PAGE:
Sometimes my mom leaves behind boxes of memories at my house. They come in the form of trinkets, pictures and random notebook pages, a few decades old.

Mom has been cleaning closets lately, and the results of that provide all kinds of laughs—pictures of 13-year-old me and my friends—and things that catch a little, like the cards I wrote, but never sent, to people who can no longer receive them.

As I recently went through a left-behind tote, I came across a small box of notes that were no doubt recovered from the deepest of corners. Always a writer it seems, I even scribbled out letters to myself on occasion. They often detailed exactly how it felt when I encountered some big change in life, such as my best friend moving away in fourth grade, or when I faced something that felt really monumental. (Like trying the sport of basketball and pretty quickly finding I was no good at it.)

Most of these memories only surfaced now with hidden reminders, but at the time I penned the words? They felt huge. They caused me heartache and angst.

Nobody likes to hear this in the middle of a trial, but it seems often true in life and business: the thing that feels so hard now, won’t always feel hard.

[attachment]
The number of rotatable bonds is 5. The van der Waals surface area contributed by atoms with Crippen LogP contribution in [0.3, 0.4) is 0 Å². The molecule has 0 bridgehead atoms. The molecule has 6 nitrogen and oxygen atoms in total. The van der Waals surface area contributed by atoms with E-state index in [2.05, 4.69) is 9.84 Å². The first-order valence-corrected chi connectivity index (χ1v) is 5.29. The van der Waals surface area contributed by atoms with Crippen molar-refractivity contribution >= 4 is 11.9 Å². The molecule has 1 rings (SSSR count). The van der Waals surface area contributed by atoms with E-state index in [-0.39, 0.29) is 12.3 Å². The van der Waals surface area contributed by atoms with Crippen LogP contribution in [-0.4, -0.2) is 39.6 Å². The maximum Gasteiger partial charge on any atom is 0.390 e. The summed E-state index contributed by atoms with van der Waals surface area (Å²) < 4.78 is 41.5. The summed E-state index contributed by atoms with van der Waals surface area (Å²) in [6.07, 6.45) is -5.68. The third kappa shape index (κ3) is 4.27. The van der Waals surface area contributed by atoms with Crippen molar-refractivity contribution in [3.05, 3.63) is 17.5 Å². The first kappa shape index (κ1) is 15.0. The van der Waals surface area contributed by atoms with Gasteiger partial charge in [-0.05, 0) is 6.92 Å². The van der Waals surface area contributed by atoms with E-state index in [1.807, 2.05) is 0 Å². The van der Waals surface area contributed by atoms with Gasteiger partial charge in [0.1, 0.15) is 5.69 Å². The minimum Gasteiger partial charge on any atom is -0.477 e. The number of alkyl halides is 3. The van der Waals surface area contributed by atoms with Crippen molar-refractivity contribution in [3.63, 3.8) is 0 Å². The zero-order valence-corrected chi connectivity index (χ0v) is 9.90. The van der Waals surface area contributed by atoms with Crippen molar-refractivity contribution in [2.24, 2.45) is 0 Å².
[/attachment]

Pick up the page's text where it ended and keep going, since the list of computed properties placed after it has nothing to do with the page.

What felt nearly impossible to my junior-high self, I wouldn’t think twice about today.

That’s the beauty of continued growth. You learn, make improvements and then build on those.

Maybe you got your first set of carcass data back and it was just average, but you want to make your herd elite, to earn premiums that brighten your bottom line. It feels like there are so many decisions that go into that final report card, and balancing all the competing demands is tricky.

Maybe you’ve got the best set of calves you’ve ever weaned in front of you, but you’re trying to market them with extra information. It’s a new process that feels more cumbersome than your usual methods.

Growth is uncomfortable. It can be uncertain as the outcome is not guaranteed. It’s flat-out hard work, but if you ever take a moment to look back and see how far you’ve come—that’s where the reward is.

I hope you top that auction or see huge year-over-year improvements in your data. I hope you find solutions to your biggest challenges, so they become mostly distant memories.

I’m still no great talent on the basketball court, but I certainly don’t feel bad about that now, because the next year I found cheerleading. And I kept writing. You just never know where your growth might lead you.

EDITOR’S NOTE: Miranda Reiman is the Director of Producer Communications at Certified Angus Beef® (CAB). Miranda sets the strategic direction for all communications back to cattlemen. She works out of her home office near Cozad, Nebraska.